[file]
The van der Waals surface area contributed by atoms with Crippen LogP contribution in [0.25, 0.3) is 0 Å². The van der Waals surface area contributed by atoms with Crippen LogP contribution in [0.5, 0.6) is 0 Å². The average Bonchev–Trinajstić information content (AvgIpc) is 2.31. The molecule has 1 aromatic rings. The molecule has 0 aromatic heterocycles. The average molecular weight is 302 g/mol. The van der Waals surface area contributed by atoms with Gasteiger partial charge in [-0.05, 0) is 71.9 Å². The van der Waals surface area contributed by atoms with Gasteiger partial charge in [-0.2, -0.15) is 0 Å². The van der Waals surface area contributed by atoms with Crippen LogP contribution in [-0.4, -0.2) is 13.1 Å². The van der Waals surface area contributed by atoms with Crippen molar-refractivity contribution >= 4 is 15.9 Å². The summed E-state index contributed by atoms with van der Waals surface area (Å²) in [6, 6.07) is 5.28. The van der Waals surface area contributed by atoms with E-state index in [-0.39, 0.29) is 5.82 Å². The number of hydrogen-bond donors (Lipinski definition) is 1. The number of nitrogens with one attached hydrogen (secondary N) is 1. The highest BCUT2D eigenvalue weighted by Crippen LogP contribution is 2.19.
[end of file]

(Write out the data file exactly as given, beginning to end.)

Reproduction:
The van der Waals surface area contributed by atoms with Crippen LogP contribution in [0.25, 0.3) is 0 Å². The van der Waals surface area contributed by atoms with Crippen LogP contribution in [0.5, 0.6) is 0 Å². The average Bonchev–Trinajstić information content (AvgIpc) is 2.31. The molecule has 1 aromatic rings. The molecule has 0 aromatic heterocycles. The average molecular weight is 302 g/mol. The van der Waals surface area contributed by atoms with Gasteiger partial charge in [-0.05, 0) is 71.9 Å². The van der Waals surface area contributed by atoms with Gasteiger partial charge in [-0.2, -0.15) is 0 Å². The van der Waals surface area contributed by atoms with Crippen LogP contribution in [-0.4, -0.2) is 13.1 Å². The van der Waals surface area contributed by atoms with Crippen molar-refractivity contribution >= 4 is 15.9 Å². The summed E-state index contributed by atoms with van der Waals surface area (Å²) in [6, 6.07) is 5.28. The van der Waals surface area contributed by atoms with E-state index in [-0.39, 0.29) is 5.82 Å². The number of hydrogen-bond donors (Lipinski definition) is 1. The number of nitrogens with one attached hydrogen (secondary N) is 1. The highest BCUT2D eigenvalue weighted by Crippen LogP contribution is 2.19.